that can help? If UBB is intended to limit access to a potentially
finite resource, then it should be given to an entiy with the mandate
to spend it on the infrastructure, not pay dividends to shareholders.
Perhaps invest that several tens of millions of dollars a month into
the development of a new publicly- owned national backbone. Then let
Bell keep its aging network.
I don't think I have ever had so much to say on any topic anywhere. I
love this country. I want to live in a democratic country with
freedom of choice and a free market. I know that maintaining this is
not easy, and certain concessions will always have to be made to keep
things operational. I am certainly not anti-corporate. But I want to
live in a country where no organization--social, religious or
corporate--has the power to hijack my rights, my financial security,
or my oportunities for growth. And with telecomunications of all
sorts in this country, that is how we are going. There are countries
in this world where a single corporation owns virtually all
telecommunications, entertainment, information media, and medical
services (yes, the same corporation that controls the TV and the
phones also owns the hospitals). I do not want to live in one of
those. I believe in open competition. Virtually all newspapers in
this country are owned by one corporation right now.
And then there is the internet--the most disruptive technology we have
It doesn't make it hard for musicians to make money. It makes it hard
for the music industry to control the musicians. If one tenth of one
percent of the people who hear a band on the Internet go see them play
and buy a bumper sticker, they have made more money than they would if
no-one ever hears them play. The blank CD tariff made writing,
recording, duplicating and selling your own music more expensive,
because now you are paying money to Anne Murray, Celine Dion and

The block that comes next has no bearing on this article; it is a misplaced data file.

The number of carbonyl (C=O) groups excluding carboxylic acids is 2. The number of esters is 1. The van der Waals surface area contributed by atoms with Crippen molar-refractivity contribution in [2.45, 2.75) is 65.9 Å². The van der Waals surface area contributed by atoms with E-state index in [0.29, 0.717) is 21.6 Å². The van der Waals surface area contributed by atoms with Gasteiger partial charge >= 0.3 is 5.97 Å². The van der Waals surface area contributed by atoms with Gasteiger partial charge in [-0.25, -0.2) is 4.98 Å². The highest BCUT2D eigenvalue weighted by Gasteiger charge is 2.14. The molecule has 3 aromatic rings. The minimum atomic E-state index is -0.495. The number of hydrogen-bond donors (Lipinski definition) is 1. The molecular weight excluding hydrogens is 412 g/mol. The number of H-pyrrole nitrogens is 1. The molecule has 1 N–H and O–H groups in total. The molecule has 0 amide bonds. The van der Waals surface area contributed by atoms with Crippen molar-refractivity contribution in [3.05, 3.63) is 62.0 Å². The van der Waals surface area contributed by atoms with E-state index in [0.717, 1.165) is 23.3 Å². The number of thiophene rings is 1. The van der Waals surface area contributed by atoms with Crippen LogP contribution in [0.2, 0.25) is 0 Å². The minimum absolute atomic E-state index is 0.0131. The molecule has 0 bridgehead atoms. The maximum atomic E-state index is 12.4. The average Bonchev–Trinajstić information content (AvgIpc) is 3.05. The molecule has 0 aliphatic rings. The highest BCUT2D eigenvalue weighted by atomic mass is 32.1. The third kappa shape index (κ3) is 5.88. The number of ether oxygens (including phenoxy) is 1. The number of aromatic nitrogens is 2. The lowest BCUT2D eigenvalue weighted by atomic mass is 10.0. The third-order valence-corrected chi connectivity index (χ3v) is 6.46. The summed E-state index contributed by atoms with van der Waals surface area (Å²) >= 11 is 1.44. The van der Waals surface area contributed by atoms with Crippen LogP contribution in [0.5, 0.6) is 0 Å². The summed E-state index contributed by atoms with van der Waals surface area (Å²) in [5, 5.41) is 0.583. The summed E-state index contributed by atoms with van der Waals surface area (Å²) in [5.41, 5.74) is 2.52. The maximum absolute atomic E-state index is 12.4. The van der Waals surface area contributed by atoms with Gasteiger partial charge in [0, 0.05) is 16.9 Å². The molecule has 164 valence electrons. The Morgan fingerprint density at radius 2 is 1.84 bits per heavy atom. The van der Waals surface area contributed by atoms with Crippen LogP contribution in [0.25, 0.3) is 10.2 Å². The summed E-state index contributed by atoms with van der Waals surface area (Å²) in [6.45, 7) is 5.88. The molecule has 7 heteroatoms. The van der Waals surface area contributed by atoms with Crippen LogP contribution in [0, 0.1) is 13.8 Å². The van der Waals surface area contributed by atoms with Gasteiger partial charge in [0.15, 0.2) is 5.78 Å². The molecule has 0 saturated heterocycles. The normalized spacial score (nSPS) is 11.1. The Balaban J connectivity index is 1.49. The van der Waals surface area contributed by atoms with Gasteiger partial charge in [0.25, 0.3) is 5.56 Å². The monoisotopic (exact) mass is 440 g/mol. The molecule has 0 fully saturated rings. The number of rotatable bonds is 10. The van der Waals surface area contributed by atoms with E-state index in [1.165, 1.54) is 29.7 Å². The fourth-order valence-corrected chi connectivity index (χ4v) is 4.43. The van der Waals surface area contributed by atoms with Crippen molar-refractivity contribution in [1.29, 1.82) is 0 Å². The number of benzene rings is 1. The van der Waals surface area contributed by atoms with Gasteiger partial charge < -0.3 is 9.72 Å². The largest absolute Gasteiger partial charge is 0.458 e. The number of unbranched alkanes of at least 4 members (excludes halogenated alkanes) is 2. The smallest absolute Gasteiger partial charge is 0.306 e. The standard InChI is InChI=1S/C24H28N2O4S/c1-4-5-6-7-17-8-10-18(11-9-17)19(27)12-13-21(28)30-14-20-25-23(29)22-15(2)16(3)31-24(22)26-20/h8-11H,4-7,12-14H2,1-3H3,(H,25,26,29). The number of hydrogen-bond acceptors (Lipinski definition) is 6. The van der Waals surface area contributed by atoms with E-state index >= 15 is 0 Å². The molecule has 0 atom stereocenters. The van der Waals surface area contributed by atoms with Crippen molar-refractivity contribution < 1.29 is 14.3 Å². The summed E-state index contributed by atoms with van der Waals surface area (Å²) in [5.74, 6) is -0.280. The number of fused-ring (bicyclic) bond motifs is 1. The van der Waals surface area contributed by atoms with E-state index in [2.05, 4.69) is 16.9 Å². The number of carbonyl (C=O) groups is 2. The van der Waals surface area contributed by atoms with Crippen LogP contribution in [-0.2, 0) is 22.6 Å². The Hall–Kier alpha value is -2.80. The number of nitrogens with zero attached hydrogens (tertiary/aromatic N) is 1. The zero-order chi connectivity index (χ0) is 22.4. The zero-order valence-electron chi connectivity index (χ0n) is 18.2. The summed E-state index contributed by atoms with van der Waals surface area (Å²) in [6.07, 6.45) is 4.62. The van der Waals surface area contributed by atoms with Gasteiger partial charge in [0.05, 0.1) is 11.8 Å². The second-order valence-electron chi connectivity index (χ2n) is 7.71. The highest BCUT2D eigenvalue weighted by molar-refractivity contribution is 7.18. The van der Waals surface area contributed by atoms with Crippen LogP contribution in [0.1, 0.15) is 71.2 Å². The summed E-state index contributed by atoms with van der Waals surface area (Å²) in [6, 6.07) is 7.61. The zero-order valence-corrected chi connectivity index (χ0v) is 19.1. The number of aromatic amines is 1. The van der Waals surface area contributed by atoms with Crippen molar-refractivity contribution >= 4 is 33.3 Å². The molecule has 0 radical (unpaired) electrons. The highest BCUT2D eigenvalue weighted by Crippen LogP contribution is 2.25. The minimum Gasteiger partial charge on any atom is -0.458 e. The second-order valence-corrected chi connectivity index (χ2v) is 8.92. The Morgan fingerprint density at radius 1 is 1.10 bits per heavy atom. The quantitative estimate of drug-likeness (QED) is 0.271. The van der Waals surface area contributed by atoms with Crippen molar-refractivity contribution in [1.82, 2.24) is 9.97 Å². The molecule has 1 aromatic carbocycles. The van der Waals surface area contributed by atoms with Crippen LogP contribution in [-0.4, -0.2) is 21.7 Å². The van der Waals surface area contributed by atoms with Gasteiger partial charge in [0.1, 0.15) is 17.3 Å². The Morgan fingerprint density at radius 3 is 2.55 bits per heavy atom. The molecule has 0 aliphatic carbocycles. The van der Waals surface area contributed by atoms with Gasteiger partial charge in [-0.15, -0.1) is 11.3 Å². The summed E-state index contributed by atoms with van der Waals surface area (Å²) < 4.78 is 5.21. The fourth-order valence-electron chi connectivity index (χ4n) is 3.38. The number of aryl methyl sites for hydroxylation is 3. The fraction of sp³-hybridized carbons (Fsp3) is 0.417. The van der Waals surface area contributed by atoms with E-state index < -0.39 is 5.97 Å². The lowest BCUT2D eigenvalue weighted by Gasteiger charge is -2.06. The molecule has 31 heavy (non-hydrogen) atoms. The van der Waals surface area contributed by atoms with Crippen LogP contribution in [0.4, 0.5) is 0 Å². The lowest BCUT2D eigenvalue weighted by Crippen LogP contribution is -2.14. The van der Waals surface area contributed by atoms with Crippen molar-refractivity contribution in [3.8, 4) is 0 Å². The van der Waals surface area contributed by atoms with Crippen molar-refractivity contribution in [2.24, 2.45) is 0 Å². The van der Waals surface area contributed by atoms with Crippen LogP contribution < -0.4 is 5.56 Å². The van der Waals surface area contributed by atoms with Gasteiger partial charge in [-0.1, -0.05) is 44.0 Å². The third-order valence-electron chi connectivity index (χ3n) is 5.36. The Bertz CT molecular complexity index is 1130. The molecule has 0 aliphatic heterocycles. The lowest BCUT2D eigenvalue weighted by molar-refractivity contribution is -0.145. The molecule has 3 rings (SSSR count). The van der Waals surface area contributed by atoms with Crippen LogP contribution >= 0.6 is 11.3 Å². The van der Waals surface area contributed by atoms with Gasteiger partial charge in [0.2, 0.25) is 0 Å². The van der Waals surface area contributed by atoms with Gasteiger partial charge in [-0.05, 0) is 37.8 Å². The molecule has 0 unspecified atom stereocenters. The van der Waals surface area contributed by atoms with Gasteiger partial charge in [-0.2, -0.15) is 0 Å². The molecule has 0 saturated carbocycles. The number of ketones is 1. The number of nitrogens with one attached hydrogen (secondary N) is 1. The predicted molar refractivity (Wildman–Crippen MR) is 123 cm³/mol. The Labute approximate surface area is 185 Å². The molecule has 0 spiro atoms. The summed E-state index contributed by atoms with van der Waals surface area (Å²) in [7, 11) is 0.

Nickleback every time you buy a blank CD to put your music on.
It doesn't make it hard for TV stations to make money. It makes it
hard for television carriers to exploit TV stations for money. Tuning
into a TV station broadcasting from a tower across town is exactly the
same as browsing a website and clicking on the link to a live stream
of your station on the Internet. But now the Cable and Satellite TV
companies can't grab your signal for free and make their own
commercial revenue by cutting out the commercials that you sold and
putting in ones that they sold.
This is how UBB impacts our culture. It takes away all of the
innovative counter-culture and forces us to make due with what someone
else deems to be mainstream-acceptable.
There is no reason whatsover why long distance calls should cost so
much more than local calls. Voip kinda proved that.
Sure a lot of our economy is based on businesses that do nothing but
artificially inflate the value of our culture and lifestyle to make a
living for themselves (and often more than just a living.) It is time
to say thank you for all that you have done, but we realize now that
we don't actually need you, and please close the door on your way out.
Damn this got long. I gotta start blogging this from now on.